20140605_St_Mary_03Preparing to pray before handing out food.

The soup kitchen’s guests, staff, and volunteers all have different backgrounds, different personalities, and, at times, different beliefs, but six days a week they come together to form this community. I believe that the interactions of its staff, volunteers and guests – the kindness, appreciation, and respect they share with one another – is always what’s going to hold a program together.

Thank you for reading! Like what you read? Kat Franchino is a freelance writer and an avid blogger. She will happily take on any writing challenges. Contact her at katfranchino@yahoo.com or jobleads@volunteerodyssey.com.

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St. Mary’s Soup Kitchen: A Thankful Heart

At lunch time, you can get two sandwiches, chips, and soup.
I am making cheese sandwiches. Yum!

I am making cheese sandwiches. Yum!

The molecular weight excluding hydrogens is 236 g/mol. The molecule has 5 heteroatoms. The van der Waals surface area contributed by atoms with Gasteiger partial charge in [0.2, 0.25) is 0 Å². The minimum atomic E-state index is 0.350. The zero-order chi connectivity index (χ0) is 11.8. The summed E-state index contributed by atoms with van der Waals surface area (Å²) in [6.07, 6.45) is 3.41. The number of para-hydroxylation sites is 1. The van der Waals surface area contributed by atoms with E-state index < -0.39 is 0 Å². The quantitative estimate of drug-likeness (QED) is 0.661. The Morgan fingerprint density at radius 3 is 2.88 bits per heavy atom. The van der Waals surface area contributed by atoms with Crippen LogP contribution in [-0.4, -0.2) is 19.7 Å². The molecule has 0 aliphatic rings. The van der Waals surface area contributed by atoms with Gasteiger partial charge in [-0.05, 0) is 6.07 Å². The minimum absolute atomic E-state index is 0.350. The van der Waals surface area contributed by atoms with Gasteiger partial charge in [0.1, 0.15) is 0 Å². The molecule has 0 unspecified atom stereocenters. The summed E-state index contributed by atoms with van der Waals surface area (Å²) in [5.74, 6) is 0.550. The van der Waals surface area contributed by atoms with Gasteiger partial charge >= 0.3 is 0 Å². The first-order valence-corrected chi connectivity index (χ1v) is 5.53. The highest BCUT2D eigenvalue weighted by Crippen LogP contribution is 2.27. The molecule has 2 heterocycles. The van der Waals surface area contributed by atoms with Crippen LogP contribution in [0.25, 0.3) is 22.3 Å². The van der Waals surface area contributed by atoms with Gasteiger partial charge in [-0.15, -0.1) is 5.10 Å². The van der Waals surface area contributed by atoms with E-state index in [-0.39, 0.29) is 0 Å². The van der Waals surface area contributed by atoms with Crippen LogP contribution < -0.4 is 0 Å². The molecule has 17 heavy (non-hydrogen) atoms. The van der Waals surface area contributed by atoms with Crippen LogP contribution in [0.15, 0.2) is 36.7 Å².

St. Mary’s Soup Kitchen is such a humbling experience.  When I arrived I met Martin, Ron, and Becky.  There was truly a sense of God’s presence with Christian music playing in the background and watching the other volunteers’ faces show just how much they love what they are doing.  Becky and I made cheese sandwiches, passed out breakfast and lunch to the homeless and even sorted some cans. A volunteer’s job is to prep the food, interact with others by serving the food and clean up. She really wanted to make sure that I got the full experience of what it means to volunteer at St. Mary’s Soup Kitchen and for that I am truly grateful.

I am serving lunch to the homeless.

I am serving lunch to the homeless.